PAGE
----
Mormon Church Clarifies Proxy Baptism Stance
As members of a committee that is actively engaged in outreach with the Los Angeles Jewish community, we enjoy reading articles in The Jewish Journal that accurately profile other religious faiths. We have always had very positive interactions with the paper’s editor-in-chief and managing editor, and applaud the Journal for hosting an online blog on Jews and Mormons.
When we saw Mr. Greenberg’s recent cartoon, “The Church of Latter-Day Aints,” in the March 2 issue, we naturally felt a desire to clarify the LDS Church’s position on this matter. The image shows a man standing in a “Mormon baptismal font” holding down a tombstone engraved with a Star of David and the words “Holocaust Victims.” Thankfully, Mr. Greenberg was kind enough to send a note to a member of our committee with the following admission: “I should have worded it differently so as not to involve the entire church, just elements of it.”
As informed readers know, the LDS Church agrees that names of Jewish Holocaust victims should not be submitted for temple ordinances except by their direct descendants who have joined the church (a small group, to be sure). Just last Sunday, a letter signed by the top three leaders of the church was read to every Mormon congregation in the world. It reminded members of the policy on Holocaust name submissions, and listed possible sanctions that could be imposed on violators of the policy. There has never been more than a minyan of Mormons worldwide who choose to violate this rule; 99.999999 percent of the 14 million Mormons living in 167 countries across the world honor the memory of Jewish Holocaust victims in the way that our Jewish friends have asked of us.
We appreciate this opportunity to seek clarification on an important issue, and look forward to working with our Jewish friends and neighbors to preserve and strengthen the strong ties that bind our communities.
Jewish Relations Committee
Southern California Public Affairs Council
Church of Jesus Christ of Latter-day Saints
Purim Spoof Cover Brings Comments
This past Friday, I picked up a copy of the March 2 Purim issue of your magazine while I was leaving temple. I could tell at a quick glance as I walked to my car that it was clearly a spoof.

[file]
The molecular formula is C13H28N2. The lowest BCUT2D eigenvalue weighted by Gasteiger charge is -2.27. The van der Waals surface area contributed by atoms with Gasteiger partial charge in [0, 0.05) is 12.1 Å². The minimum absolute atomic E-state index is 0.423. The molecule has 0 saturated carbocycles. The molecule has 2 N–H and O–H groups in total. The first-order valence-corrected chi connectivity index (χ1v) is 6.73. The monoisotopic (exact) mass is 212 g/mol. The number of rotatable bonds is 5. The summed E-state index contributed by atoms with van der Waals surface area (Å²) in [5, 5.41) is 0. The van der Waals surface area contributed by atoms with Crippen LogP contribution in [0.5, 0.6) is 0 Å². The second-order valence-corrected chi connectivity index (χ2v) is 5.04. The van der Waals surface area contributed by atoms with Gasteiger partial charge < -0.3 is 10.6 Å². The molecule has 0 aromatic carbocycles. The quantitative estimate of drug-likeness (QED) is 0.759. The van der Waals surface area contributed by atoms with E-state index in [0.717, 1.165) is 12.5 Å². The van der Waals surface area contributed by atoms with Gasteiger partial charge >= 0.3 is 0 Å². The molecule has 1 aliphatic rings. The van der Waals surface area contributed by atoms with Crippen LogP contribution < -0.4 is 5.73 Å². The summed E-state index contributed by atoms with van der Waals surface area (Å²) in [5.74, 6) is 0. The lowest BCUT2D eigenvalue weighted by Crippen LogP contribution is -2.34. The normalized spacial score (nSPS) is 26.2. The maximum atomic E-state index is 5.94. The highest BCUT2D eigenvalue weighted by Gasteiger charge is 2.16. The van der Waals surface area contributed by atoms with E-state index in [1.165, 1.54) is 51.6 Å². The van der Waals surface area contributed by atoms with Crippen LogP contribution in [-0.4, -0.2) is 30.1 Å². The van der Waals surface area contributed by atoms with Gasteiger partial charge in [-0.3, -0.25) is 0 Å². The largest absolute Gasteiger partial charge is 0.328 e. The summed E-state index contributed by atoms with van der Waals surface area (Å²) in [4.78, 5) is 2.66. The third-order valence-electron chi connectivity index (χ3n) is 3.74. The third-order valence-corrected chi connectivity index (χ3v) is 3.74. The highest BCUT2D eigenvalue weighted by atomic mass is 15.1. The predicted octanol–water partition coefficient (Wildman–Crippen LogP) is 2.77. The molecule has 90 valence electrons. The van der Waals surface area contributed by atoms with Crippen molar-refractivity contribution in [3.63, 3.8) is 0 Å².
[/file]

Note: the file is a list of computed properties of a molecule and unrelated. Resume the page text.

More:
It wasn’t until I was reading the issue this morning that I noticed this caption on the cover of the magazine, “Unemployment Rate Soars for Iranian Nuclear Scientists” above a photo of a car bombing.
Even to an outside observer I would have to believe that this “joke” was blatantly irresponsible, or at the very least incredibly insensitive, to say nothing of it being openly antagonistic to the Muslim community. In short, you were way out of line.
Furthermore, I would be willing to bet that if a similar “joke” about Jews would have appeared on the cover of The Muslim Weekly, the Jewish community would have been highly outraged and deeply offended.
You have a responsibility to the community of Jews that you represent — as well as a responsibility of fostering a better relationship with the Muslims that also live in our community.
Regarding your Purim cover, I notice that you included Sherman, Berman, Herman, Herman … but not the Republican candidate Mark Reed. I realize the play on words, but the absence of Mr. Reed is mystifying.
UCLA Hillel Has Active and Diverse Membership
With regard to The Jewish Journal’s article “Finding Their Place” (Feb. 22), and as the president of the Hillel at UCLA student body, I am disappointed that our Hillel’s efforts to create an all-inclusive, accessible environment for Jews of all abilities was greatly overlooked.
Many of the young adults who were written about in this article are participants of or have graduated from the Pathways program at UCLA. While at UCLA, Hillel has served as their primary Jewish community. Hillel is a place that takes pride in its diverse Jewish student population and where any Jew can seek enrichment of their spiritual, cultural and intellectual Jewish self. Students with disabilities are among those who regularly join in and enrich our Hillel’s weekly Shabbat services and dinner among other activities.
Many individuals, such as the typical college student, don’t make time for services or Shabbat in their week, but these young adults with disabilities make it a priority to come to Hillel and participate in Jewish life. Their dedication is refreshing and admirable, and it’s also a testament to their self-determination and independence. Their participation in Jewish life at UCLA is constantly rewarding for them as well as for the rest of the Hillel community.
We welcome all members of the community to visit our Hillel and see what we’re all about, both on campus and beyond.
President, Hillel at UCLA Student Board